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20

You aren't creating a vacuum, but you are reducing the pressure in your lungs when you inhale. In effect your lungs are working as a diaphragm pump. When you pull your diaphragm down, and/or expand your chest, this increases the volume inside your lungs. Boyle's law tells us: $$ P_0V_0 = P_{\rm inhale}V_{\rm inhale} ,$$ where $P_0$ and $V_0$ are ambient ...


5

Let us look at the instantons of an ordinary pure Yang-Mills theory for gauge group $G$ in four Euclidean dimensions: An instanton is a local minimum of the action $$ S_{YM}[A] = \int \mathrm{tr}(F \wedge \star F)$$ which is, on $\mathbb{R}^4$, precisely given by the (anti-)self-dual solutions $F = \pm \star F$. For (anti-)self-dual solutions, ...


3

A lot of things are possible if you want to throw a lot of money at it. Is it practical? No. First, I would estimate that a rocket would be thousands of dollars. Low Earth orbit would get you the high range ($10^{-6}$ torr), high Earth orbit would possible get $10^{-9}$ torr. The next difficulty is to have the container returned to Earth (it needs to be ...


2

To make a long story short - Yes, it is possible, but you would have no practical reason to do it. To make a long story long, read on. While space is not a perfect vacuum, like you stated, it is close, and many applications of earth-generated vacuums are for simulating the conditions of outer space. In theory, one could put a pressure vessel in a orbital ...


2

The article you quoted is really badly written. Instead of unnatural the correct world should have been "tuned" or something similar. The issue is related to the fact that we know that, if the fundamental constants of nature would have been slightly different, the universe would have been completely different. For instance, carbon would not be formed at ...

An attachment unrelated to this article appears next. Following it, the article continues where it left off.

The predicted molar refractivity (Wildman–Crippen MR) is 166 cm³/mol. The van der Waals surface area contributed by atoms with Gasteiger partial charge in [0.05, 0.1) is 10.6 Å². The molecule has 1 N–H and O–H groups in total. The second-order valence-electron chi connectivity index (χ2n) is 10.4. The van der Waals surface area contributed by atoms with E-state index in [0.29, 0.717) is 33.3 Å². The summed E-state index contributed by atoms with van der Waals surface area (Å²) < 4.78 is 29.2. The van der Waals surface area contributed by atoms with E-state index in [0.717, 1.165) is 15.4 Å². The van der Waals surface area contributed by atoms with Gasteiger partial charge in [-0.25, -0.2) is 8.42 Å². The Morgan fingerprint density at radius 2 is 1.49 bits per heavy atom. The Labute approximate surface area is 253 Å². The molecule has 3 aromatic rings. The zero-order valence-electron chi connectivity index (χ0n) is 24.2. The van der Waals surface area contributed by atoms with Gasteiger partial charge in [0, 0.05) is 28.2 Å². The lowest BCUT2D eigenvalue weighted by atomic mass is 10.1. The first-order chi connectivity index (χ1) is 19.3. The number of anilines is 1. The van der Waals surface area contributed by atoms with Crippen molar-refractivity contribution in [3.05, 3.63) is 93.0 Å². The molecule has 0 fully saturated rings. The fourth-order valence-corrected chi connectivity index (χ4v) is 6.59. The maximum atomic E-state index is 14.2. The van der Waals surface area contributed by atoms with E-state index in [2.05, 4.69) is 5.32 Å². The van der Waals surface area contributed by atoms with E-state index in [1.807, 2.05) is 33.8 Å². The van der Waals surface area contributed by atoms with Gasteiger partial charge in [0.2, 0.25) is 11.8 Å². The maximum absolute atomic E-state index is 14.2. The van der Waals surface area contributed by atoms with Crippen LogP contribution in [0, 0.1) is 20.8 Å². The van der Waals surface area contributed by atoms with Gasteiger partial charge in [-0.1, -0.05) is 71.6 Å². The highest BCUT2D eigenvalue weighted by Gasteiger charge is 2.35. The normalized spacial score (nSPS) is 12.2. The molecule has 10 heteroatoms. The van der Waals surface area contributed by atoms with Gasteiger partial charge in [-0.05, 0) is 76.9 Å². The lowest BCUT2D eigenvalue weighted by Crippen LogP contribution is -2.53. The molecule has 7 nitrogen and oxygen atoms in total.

2

The example of unnaturalness you describe is the example of the mexican hat for the higgs mechanism ( if you look at this page up on the left you will see the mexican hat in the PHYSICS logo). As all should know this symmetry is naturally broken at our energy levels, as in this the example, which is correct, that the pencil sits precariously and can break ...


2

Yes, cavitation creates a "vacuum". But the liquid will start evaporating the moment the void is created, so it is not a vacuum in the strict sense of "nothing there". When a cavitation bubble collapses (which usually happens very shortly after it forms), the temperature inside can rise very quickly - due to adiabatic compression of the little gas that has ...


1

A paper by Colosi and Rovelli that I read may have another interesting answer to the question. Consider space partitioned off (arbitrarily) into two regions $R_1$ and $R_2$. The global Fock vacuum is found by solving for the global Hamiltonian which includes the possible correlations between the regions. A local detector in a region $R_1$ is governed by a ...


1

Never mind cost in dollars, it costs more in energy. Assume you had perfectly efficient pumps. To create a vacuum you have to push the air out of your chamber, if we assume we want $1 \text{ L}$ of vacuum, this takes $$ W = PV = (1 \text{ atm}) (1 \text{ L}) = 10^9 \text{ erg} $$ of work. But if you want to get your vacuum from space, even assuming you ...



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